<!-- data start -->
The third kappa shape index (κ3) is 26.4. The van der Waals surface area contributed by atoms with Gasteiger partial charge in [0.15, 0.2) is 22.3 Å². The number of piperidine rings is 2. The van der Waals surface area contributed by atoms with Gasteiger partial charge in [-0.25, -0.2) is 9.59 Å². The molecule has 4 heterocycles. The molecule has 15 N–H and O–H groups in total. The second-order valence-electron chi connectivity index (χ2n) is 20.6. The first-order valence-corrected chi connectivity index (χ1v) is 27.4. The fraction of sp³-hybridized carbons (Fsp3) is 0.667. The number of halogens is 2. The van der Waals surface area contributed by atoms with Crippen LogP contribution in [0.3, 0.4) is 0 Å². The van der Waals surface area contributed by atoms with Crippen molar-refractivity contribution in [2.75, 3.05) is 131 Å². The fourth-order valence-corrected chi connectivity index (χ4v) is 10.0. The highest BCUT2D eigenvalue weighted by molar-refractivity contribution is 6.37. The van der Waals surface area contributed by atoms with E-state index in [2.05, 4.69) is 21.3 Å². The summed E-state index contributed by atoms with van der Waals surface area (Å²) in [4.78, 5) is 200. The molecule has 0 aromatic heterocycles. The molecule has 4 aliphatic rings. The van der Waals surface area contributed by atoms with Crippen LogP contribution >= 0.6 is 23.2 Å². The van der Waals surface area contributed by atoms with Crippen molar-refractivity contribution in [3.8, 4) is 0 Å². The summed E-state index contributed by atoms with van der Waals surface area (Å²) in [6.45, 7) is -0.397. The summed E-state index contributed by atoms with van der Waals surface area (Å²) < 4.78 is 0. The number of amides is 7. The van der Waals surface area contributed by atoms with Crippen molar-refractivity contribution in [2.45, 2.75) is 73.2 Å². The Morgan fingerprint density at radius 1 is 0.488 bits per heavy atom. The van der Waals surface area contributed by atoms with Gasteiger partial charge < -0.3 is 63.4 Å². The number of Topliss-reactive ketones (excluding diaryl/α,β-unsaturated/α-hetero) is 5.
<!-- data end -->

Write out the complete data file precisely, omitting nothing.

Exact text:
The third kappa shape index (κ3) is 26.4. The van der Waals surface area contributed by atoms with Gasteiger partial charge in [0.15, 0.2) is 22.3 Å². The number of piperidine rings is 2. The van der Waals surface area contributed by atoms with Gasteiger partial charge in [-0.25, -0.2) is 9.59 Å². The molecule has 4 heterocycles. The molecule has 15 N–H and O–H groups in total. The second-order valence-electron chi connectivity index (χ2n) is 20.6. The first-order valence-corrected chi connectivity index (χ1v) is 27.4. The fraction of sp³-hybridized carbons (Fsp3) is 0.667. The number of halogens is 2. The van der Waals surface area contributed by atoms with Crippen LogP contribution in [0.3, 0.4) is 0 Å². The van der Waals surface area contributed by atoms with Crippen molar-refractivity contribution in [2.75, 3.05) is 131 Å². The fourth-order valence-corrected chi connectivity index (χ4v) is 10.0. The highest BCUT2D eigenvalue weighted by molar-refractivity contribution is 6.37. The van der Waals surface area contributed by atoms with E-state index in [2.05, 4.69) is 21.3 Å². The summed E-state index contributed by atoms with van der Waals surface area (Å²) in [4.78, 5) is 200. The molecule has 0 aromatic heterocycles. The molecule has 4 aliphatic rings. The van der Waals surface area contributed by atoms with Crippen LogP contribution >= 0.6 is 23.2 Å². The van der Waals surface area contributed by atoms with Crippen molar-refractivity contribution in [3.8, 4) is 0 Å². The summed E-state index contributed by atoms with van der Waals surface area (Å²) in [6.45, 7) is -0.397. The summed E-state index contributed by atoms with van der Waals surface area (Å²) < 4.78 is 0. The number of amides is 7. The van der Waals surface area contributed by atoms with Crippen molar-refractivity contribution in [2.45, 2.75) is 73.2 Å². The Morgan fingerprint density at radius 1 is 0.488 bits per heavy atom. The van der Waals surface area contributed by atoms with Gasteiger partial charge < -0.3 is 63.4 Å². The number of Topliss-reactive ketones (excluding diaryl/α,β-unsaturated/α-hetero) is 5.